Russian expert warns of possibility of large-scale war in Middle East

Turkey has asked NATO to deploy “Patriot” missiles on the Turkish side near the Turkish-Syrian border.

In an interview with the Voice of Russia, Russian analyst Konstantin Sivkov said: “Deploying these missiles in Turkey will be dangerous for Syrian military planes – this is obvious. A lesser obvious thing is that Turkey is getting ready for a war against Syria. If an attack on Syria from the territory of Turkey does take place, this will most likely be an attack not of the Turkish army, but of NATO’s forces.”

“The Middle East is getting ready for a large-sale battle which will very likely affect the Russian part of the Caucasus, and this, in its turn, will be reflected on the entire Russia,” Mr. Sivkov added.

Deployment of Patriots in Turkey means no-fly zone for Syria

The planned deployment by NATO countries of Patriot air defence systems on Turkey’s Syria border will actually amount to the imposition of a no-fly zone for Syrian aircraft in circumvention of the UN Security Council.

The opinion has been voiced by the leading research fellow of the Russian Institute for Oriental Studies, Vladimir Kudelev.

He feels that Patriot systems may drastically influence the fighting between the government troops and the opposition in the north of Syria, since the militants will thus get a 200 kilometre – to 250 kilometre-wide “umbrella” all along the Syrian-Turkish border. Continue reading

Turkey Allows al-Qaeda to Move Over Border into Syria

By Kurt Nimmo, Infowars

Syria’s Foreign Ministry has written a letter to the U.N. Security Council and Secretary-General Ban Ki-Moon accusing neighboring Turkey of allowing thousands of al-Qaeda and “Takfiri and Wahhabi terrorists” to cross the border to “kill innocent Syrians, blow up their properties and spread chaos and destruction.”

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A man wearing a black shirt bearing an al-Qaeda flag (L) speaks with a UN observer as monitors meet with rebels and civilians in the village of Azzara in the province of Homs in Syria on May 4, 2012.

The letter confirms earlier reports of al-Qaeda jihadists moving into Syria.

In February, the U.S. Director of National Intelligence James R. Clapper said al-Qaeda has “infiltrated” Syrian opposition group and is likely responsible for a number of terrorist attacks. Two bombings in Damascus in December and attacks on security and intelligence buildings in Aleppo “had all the earmarks of an al-Qaeda-like attack,” Clapper said, according to the Washington Post.

Continue reading

Qatar builds up anti-Syria Wahhabi army

Abdel Hakim Belhaj is appointed for the anti-Syria mission in Turkey.

Qatar has built up a strong army of hundreds of Wahhabi forces to help overthrow Syrian President Bashar al-Assad, a new report has revealed.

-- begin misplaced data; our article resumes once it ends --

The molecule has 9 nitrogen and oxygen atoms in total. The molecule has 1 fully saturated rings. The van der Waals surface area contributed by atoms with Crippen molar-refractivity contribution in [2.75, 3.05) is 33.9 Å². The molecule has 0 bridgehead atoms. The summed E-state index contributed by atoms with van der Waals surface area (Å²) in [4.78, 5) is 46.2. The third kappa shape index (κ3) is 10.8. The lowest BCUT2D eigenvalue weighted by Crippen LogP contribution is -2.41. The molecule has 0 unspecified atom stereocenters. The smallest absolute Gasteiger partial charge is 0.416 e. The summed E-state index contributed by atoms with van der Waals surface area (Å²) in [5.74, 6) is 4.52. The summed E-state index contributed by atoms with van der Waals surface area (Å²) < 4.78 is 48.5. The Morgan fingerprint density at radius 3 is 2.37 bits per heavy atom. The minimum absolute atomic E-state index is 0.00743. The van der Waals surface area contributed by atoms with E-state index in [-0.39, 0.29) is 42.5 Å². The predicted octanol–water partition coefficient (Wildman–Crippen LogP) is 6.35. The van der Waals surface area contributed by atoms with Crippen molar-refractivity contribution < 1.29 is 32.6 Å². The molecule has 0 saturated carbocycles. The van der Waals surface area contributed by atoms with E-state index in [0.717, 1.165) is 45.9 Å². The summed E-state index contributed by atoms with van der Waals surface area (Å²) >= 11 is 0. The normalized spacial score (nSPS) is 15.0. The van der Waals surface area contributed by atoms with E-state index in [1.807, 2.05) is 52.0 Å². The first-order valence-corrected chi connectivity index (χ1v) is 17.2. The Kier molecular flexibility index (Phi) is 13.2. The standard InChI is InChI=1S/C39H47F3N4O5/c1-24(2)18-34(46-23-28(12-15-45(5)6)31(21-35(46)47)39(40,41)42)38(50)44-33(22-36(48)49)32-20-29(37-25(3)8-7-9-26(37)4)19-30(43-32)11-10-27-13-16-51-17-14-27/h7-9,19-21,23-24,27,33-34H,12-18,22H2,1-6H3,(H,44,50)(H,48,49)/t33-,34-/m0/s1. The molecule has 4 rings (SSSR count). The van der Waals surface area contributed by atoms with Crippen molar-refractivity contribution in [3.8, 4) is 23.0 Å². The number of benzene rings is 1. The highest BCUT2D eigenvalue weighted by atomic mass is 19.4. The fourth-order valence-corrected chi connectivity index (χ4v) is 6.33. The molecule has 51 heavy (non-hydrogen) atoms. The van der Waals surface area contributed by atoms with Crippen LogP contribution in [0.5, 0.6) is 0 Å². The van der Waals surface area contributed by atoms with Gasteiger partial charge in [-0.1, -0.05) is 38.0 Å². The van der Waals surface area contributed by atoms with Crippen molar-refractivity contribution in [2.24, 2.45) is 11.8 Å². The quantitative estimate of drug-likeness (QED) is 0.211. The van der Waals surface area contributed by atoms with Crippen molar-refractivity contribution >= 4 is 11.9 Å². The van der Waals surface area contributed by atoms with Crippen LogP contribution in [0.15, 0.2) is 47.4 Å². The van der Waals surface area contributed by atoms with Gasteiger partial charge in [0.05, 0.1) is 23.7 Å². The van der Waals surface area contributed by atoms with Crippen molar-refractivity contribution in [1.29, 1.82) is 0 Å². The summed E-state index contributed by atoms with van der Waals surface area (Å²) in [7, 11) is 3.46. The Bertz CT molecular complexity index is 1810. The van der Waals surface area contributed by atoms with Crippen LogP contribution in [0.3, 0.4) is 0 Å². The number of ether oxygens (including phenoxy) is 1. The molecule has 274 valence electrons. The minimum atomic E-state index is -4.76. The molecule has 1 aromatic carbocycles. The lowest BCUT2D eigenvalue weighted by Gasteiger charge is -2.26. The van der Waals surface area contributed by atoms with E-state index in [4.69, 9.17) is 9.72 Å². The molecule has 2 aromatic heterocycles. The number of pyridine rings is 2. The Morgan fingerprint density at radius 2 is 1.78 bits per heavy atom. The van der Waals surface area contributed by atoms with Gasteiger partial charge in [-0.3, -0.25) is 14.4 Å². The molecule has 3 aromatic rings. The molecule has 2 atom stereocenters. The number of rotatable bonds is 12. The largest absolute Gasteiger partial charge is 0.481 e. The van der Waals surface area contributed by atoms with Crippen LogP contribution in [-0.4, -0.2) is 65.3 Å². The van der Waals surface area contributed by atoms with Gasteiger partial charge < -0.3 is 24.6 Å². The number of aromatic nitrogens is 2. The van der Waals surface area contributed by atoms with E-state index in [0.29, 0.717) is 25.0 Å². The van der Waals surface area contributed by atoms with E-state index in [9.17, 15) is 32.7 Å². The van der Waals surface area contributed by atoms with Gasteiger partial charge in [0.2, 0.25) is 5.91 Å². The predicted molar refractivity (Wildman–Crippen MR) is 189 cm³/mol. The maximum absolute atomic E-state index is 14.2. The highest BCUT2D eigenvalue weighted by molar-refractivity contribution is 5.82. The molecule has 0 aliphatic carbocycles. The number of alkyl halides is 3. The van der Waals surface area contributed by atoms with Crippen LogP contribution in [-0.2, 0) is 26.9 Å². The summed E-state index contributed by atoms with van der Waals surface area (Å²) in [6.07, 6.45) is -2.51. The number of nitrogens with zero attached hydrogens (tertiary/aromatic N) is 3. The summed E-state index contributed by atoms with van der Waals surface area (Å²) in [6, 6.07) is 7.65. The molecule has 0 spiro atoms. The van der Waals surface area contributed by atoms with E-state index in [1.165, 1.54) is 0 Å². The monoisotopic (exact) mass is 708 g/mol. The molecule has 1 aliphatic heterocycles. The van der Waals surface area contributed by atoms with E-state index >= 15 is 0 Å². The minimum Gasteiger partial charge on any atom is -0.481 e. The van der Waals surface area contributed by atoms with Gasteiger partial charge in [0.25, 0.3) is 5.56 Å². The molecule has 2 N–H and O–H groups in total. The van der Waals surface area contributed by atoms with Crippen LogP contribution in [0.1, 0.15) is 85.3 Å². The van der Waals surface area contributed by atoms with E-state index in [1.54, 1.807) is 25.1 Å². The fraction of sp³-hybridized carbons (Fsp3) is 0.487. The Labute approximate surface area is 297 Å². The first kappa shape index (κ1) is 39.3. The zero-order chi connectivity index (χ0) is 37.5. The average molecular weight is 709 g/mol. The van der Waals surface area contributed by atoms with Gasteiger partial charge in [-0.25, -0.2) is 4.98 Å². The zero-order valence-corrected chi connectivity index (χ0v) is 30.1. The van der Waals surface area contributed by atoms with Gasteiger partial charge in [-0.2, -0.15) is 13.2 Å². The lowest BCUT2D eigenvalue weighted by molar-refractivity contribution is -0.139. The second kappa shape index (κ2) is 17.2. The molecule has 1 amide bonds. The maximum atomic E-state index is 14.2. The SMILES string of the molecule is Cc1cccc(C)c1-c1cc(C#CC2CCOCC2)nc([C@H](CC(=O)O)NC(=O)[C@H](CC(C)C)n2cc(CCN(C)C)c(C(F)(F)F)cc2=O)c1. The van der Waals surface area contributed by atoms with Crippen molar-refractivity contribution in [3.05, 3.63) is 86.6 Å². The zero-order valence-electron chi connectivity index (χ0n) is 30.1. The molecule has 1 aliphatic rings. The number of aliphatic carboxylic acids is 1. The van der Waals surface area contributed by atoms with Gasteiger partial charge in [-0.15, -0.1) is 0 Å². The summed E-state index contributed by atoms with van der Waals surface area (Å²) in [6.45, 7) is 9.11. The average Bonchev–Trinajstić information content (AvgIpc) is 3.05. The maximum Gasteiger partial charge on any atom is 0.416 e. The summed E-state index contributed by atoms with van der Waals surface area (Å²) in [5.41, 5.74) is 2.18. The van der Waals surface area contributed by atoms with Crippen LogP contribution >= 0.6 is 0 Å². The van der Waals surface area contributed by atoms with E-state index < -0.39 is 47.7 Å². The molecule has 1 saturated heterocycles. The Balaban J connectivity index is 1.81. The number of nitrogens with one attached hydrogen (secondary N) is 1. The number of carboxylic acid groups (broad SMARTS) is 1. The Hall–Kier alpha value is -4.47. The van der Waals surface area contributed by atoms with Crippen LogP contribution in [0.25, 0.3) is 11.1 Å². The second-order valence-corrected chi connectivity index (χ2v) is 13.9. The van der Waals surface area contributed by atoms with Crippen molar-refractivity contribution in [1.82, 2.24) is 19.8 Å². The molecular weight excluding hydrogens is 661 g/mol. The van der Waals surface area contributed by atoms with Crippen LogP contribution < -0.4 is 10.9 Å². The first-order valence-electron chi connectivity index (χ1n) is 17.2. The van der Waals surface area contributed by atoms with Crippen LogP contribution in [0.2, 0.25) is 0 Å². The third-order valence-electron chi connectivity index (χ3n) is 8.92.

The forces known as the Free Syrian Army, have 20,000 fighters, and are armed and funded by Qatar, DEBKAfile reported. The Doha-funded army has been mobilized in the form of military battalions and brigades in bases in Syria’s northern neighbor, Turkey.
The measure comes after Qatar was also involved in the ousting of former Libyan dictator Muammar Gaddafi, according to the report.

The Qatari and Saudi rulers approved the program for the Qatari chief of staff Major General Hamas Ali al-Attiya to join the anti-Assad army for rapid deployment on the Turkish-Syrian border.
According to the report, so far a total number of 2,500 troops have been recruited. The hard core is made up of 1,000 members of the Islamic Fighting Group in Libya, which fought Gaddafi, and 1,000 operatives of the Ansar al-Sunna, the Iraqi Islamists that reportedly carried out 15 coordinated bomb attacks in Baghdad last Thursday.

Qatar has airlifted the 2,500 troops from Libya and Iraq to the southern Turkish town of Antakya in the border province of Hatay.
The top commander of the anti-Syria mission headquartered in Antakya is Abdel Hakim Belhaj, whose militia seized control of the Libyan capital Tripoli in August.

Qatari officers have set up communication links between the Libyan and Iraqi camps and they are coordinating their operations with the Free Syrian Army since last week.

The Turkish military and its intelligence services are observing the military activities, but they are not interfering. 

The Wahhabi army, funded by Qatar and Saudi Arabia, is silently backed by the US and NATO members, with Turkey in the forefront of this support group.

Syria has been experiencing deadly unrest since mid-March, with demonstrations being held both against and in support of President Assad’s government.

Damascus blames “outlaws, saboteurs and armed terrorist groups” for the unrest, maintaining that it is being orchestrated from abroad.

Source: PressTV